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Frey lab manual Expt 7 chapter.

Kepler?s law exercise

JOHANNES KEPLER; (Germany, 1620)

Kepler had bad eyesight and was not an observational astronomer, but he was good at math. Tycho Brahe met Kepler and hired him to work in Brahe?s observatory. Tycho Brahe was one of the best observational astronomer of the time, and he made the most quantitatively accurate measurements of the locations/motions of the five wanderers that existed up to then. Brahe died and Kepler inherited all his data. Kepler noticed that there were discrepancies between the predictions of the Copernican model and the actual positions recorded by Brahe. So Kepler set out to see if he could modify the Copernican model to get better agreement with the actual observations (this is part of the ?Scientific Method?). He succeeded, after 25 yrs of tedious work. His results are encapsulated in what we today call ?Kepler?s 3 rules of Planetary Motion? . (Your book calls them ?laws? instead of ?rules?.) We could have written ?Kepler?s 3 rules of Wanderer Motion?. Whenever you say the word ?planet ?, you are using the Greek language for the English word ?wanderer?.

His 1st rule asserts that the orbits of the wanderers are NOT perfect circles, as everyone before Kepler had thought. They are ellipses, with the Sun at one focus. To remind you from High School, here is how to construct an ellipse: (Links to an external site.)

You nail two pegs in a board, take a loop of string, use your pencil to pull the loop tight. You can construct a new ellipse by changing the distance between the two foci, keeping the length of the loop the same. Or, by changing the length of the loop of string, keeping the distance between the two foci the same. The straight line connecting the two foci is called the major axis, it is the fattest part of the ellipse. (the ?Minor axis? is perpendicular to the major axis.) Notice what you get when the distance between the two foci is zero. This special case is called an ellipse with zero eccentricity. Notice that the ellipse is symmetric about the major axis. You can fold the ellipse on top of itself along the major axis. The Sun is at one focus, and nothing is at the other.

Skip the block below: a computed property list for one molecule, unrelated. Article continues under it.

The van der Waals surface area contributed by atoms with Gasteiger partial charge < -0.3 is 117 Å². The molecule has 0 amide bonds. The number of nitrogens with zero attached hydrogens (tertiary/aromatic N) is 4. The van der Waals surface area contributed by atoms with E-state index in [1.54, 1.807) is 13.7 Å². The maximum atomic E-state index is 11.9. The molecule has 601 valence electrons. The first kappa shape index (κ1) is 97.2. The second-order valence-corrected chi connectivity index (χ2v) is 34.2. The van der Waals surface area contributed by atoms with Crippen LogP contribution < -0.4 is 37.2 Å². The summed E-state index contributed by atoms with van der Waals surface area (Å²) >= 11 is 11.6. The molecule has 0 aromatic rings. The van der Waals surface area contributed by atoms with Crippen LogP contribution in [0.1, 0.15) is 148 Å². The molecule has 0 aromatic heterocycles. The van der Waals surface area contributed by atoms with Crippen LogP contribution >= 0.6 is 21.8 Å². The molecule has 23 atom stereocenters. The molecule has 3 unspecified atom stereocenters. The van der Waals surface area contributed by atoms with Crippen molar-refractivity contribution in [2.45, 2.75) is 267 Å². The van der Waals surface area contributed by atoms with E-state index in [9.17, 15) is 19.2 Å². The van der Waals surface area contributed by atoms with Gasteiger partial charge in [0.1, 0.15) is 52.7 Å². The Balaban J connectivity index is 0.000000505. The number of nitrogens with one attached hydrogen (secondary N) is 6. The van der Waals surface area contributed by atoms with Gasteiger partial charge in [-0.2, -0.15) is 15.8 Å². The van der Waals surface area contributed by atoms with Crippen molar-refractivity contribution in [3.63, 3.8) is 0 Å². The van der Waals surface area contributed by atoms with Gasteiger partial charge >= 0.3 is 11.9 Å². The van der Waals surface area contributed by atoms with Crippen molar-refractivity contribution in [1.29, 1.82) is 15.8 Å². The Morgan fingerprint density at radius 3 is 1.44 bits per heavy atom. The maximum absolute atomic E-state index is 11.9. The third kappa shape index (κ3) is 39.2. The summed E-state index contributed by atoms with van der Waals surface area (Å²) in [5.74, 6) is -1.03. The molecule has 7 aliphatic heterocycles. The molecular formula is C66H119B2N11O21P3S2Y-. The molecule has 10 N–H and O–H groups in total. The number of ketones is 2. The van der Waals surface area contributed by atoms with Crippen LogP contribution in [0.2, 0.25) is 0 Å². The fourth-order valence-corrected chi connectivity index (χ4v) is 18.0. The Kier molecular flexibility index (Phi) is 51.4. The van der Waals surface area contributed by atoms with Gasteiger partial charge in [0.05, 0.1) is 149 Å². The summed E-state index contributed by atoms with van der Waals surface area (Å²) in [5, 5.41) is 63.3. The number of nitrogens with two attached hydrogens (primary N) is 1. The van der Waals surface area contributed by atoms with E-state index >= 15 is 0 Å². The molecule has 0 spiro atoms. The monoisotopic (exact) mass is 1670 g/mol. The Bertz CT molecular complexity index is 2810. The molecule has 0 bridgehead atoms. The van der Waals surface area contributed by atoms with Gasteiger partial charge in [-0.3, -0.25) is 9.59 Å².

Kepler?s second rule tells us something about the speed of the wanderer. His 2nd rule says the motions of the 5 wanderers are NOT constant speeds, as everyone before him had thought. Instead, their speed changes smoothly, governed by this requirement: the imaginary line connecting the Sun to the planet must sweep out equal areas in equal time intervals. Look at this: (Links to an external site.)

You can see from this that the speed is fastest when the planet is nearest the Sun, and slowest at the other end of the major axis, where the planet is farthest from the Sun.

Notice what this rule says about the speed for the special case of an ellipse with zero eccentricity, ie., when the distance between the 2 foci is zero.

Kepler did not know it at the time, but Newton (later in 1600?s ) showed that the second law is connected to an important fact called the ?Law of conservation of Angular Momentum?.

Kepler?s 3rd rule gives the quantitatively precise connection between 3 properties of the orbit: the orbit size ( a ), the time to complete an orbit (P), and the Mass of the Sun (M). In our course, we will use only the following form of the 3rd law:

P^2 = a^3 / M ;

This is the form of the 3rd law that we will use and that you should write on your cheat sheet ( if we were to have an in-class exam).